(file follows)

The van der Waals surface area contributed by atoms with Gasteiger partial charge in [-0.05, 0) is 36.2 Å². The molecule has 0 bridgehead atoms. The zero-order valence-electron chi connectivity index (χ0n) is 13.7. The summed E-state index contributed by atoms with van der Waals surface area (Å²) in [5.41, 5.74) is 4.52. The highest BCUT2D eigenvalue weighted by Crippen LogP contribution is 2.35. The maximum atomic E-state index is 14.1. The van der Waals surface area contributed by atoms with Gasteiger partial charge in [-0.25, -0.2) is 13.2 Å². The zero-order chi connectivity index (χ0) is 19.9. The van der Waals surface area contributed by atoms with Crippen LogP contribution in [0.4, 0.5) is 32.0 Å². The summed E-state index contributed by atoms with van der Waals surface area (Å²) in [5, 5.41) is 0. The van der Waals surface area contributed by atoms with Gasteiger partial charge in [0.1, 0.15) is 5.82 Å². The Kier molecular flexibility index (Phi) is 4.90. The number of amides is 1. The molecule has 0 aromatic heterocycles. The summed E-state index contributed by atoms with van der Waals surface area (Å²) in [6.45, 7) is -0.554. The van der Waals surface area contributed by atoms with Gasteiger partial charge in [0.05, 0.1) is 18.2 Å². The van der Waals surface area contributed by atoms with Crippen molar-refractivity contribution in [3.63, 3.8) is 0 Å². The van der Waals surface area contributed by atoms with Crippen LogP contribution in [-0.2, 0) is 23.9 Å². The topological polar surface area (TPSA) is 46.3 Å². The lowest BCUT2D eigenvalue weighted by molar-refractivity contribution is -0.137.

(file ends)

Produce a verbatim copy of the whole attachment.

The van der Waals surface area contributed by atoms with Gasteiger partial charge in [-0.05, 0) is 36.2 Å². The molecule has 0 bridgehead atoms. The zero-order valence-electron chi connectivity index (χ0n) is 13.7. The summed E-state index contributed by atoms with van der Waals surface area (Å²) in [5.41, 5.74) is 4.52. The highest BCUT2D eigenvalue weighted by Crippen LogP contribution is 2.35. The maximum atomic E-state index is 14.1. The van der Waals surface area contributed by atoms with Gasteiger partial charge in [-0.25, -0.2) is 13.2 Å². The zero-order chi connectivity index (χ0) is 19.9. The van der Waals surface area contributed by atoms with Crippen LogP contribution in [0.4, 0.5) is 32.0 Å². The summed E-state index contributed by atoms with van der Waals surface area (Å²) in [5, 5.41) is 0. The van der Waals surface area contributed by atoms with Gasteiger partial charge in [0.1, 0.15) is 5.82 Å². The Kier molecular flexibility index (Phi) is 4.90. The number of amides is 1. The molecule has 0 aromatic heterocycles. The summed E-state index contributed by atoms with van der Waals surface area (Å²) in [6.45, 7) is -0.554. The van der Waals surface area contributed by atoms with Gasteiger partial charge in [0.05, 0.1) is 18.2 Å². The van der Waals surface area contributed by atoms with Crippen molar-refractivity contribution in [3.63, 3.8) is 0 Å². The van der Waals surface area contributed by atoms with Crippen LogP contribution in [-0.2, 0) is 23.9 Å². The topological polar surface area (TPSA) is 46.3 Å². The lowest BCUT2D eigenvalue weighted by molar-refractivity contribution is -0.137.